In this third article of the Feeding Fussy Kids series we’re going to cover the Where of the Division of Responsibility:

Adults decide: What to eat. When to eat. Where to eat.

Children decide: How much to eat.

It is the parent/caregiver’s responsibility to decide the “Where”, that is the location where meals and snacks are eaten.

Always at the table

Sitting down at the table together as a family for meal times has been shown to have many benefits.

Firstly, it provides your child with the cue that now is the time to stop and eat. If they are allowed to come and go as they please they are less likely to eat a full meal. This in turn will see them looking for extra snacks in between meals. As outlined in the previous Feeding Fussy Kids article, the timing of meals and snacks plays an important role in addressing fussy eating tendencies .

Making your child stop and focus on the meal means that they are more likely to interact with any new or previously rejected foods that you have served. They need to experience a food before they are going to happily eat it regularly. This may involve progressing from having it on the plate to touching it, smelling it, licking it and then taking a small nibble. In younger children this type of exploration of food is often mistaken for them ‘playing’ with their food. This exploration is an essential part of development so you should allow them to do this. By having them sit at the table the mess that they may make is more easily contained and manageable.

Research shows that children need to see their parents/carers eat a food before they are willing to try it themselves. Sitting with your child for meals gives you the opportunity to show them how much you enjoy eating a variety of foods. This will likely get them interested in trying a new food for themselves.

Sit down for snacks

Children should also be asked to stop what they are doing and sit down to eat their snacks. This doesn’t necessarily have to be at the dining table. It could be at the coffee table, or on a certain rug or blanket laid out on the floor. This signals to the child that it is time to stop and eat their snack, which will assist greatly in implementing a regular meal and snack routine. It will also ensure they eat in response to hunger and satiety cues in the absence of distractions.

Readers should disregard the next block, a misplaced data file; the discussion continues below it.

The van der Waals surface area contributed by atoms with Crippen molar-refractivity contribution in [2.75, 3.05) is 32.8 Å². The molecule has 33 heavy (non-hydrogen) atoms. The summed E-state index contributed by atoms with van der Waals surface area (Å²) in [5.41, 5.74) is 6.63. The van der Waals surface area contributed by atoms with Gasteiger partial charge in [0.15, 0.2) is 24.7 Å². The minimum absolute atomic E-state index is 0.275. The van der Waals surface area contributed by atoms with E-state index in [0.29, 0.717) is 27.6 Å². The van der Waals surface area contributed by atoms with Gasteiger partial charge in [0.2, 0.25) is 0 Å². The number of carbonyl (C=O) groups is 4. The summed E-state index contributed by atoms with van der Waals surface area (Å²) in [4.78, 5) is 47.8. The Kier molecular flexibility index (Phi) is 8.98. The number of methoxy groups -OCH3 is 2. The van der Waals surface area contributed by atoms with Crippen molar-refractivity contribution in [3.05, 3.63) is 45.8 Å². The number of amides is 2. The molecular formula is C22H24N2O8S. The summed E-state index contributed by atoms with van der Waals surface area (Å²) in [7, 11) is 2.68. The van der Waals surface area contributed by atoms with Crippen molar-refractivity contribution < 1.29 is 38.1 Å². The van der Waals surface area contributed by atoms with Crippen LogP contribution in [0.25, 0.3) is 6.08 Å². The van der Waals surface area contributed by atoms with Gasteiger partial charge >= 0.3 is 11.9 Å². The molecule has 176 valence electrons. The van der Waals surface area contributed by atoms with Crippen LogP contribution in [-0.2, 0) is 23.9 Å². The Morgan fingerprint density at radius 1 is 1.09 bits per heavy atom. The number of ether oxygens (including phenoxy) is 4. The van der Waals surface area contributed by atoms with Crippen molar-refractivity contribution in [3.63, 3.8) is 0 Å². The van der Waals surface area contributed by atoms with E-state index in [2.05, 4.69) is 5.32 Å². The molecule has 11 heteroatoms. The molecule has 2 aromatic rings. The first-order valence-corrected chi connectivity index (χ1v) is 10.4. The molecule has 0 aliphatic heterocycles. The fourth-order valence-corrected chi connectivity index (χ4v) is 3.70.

Away from distractions

Meals and snacks should be eaten away from distractions such as TV, toys, iPads and mobile phones – this includes both children and parents! Avoid using these to distract your children from the meal in an attempt to get them to eat certain foods. Even if you do manage to get a mouthful of the meal into them, you haven’t addressed the underlying issue of fussy eating.

Removing distractions will allow your child to focus on the meal and interact with the food. It also provides them with the opportunity to observe what others at the table are doing. Children need to see parents/carers model healthy eating and meal time manners. This is an important step in a child’s development of eating habits.  They are also more likely to respond to their own hunger and satiety (feeling of fullness) cues in the absence of distractions, which is important for ensuring they eat the right amount of food for healthy growth.

A distracted child is also likely to take longer to eat the meal or snack. This can make introducing new foods even more challenging, as they lose their freshness and become less appealing when they have been sitting on the plate for extended periods of time. Most foods are best eaten soon after they’ve been cooked or prepared. A cut apple looks fresh after it’s just been sliced. It then starts to brown and look a lot less appetizing. If your child takes 20 mins to look at the apple because they have been engrossed in their favourite TV show, they are not going to be too keen to eat old brown slices.

Some strategies to help you determine the ‘Where’:

  • Give them a cue that it is nearly time to come to the table. E.g., “Dinner will be ready in 10mins, time to pack up what you are doing. For younger children you can join them to help pack away their toys or games. For older children this can be their responsibility. This step will also help with removing distractions.
  • If you don’t already have one in place, introduce a pre-meal routine. This should include washing hands as a minimum, but can be expanded to having them help to set the table.
  • Implement a household rule that everyone must stay at the table until they have eaten enough to feel full. (Note that this is very different to having an empty plate!) If your child goes to leave the table, let them know this is their last chance to eat before the next meal/snack. For example, if at dinner then you can say “make sure your tummy is full because there won’t be any more food until breakfast tomorrow. Be consistent with this rule, the firmer you are now the sooner your child will learn that mealtimes are for eating.

Michelle Bulman is our Paediatric Dietitian expert and can help you with a fussy eater.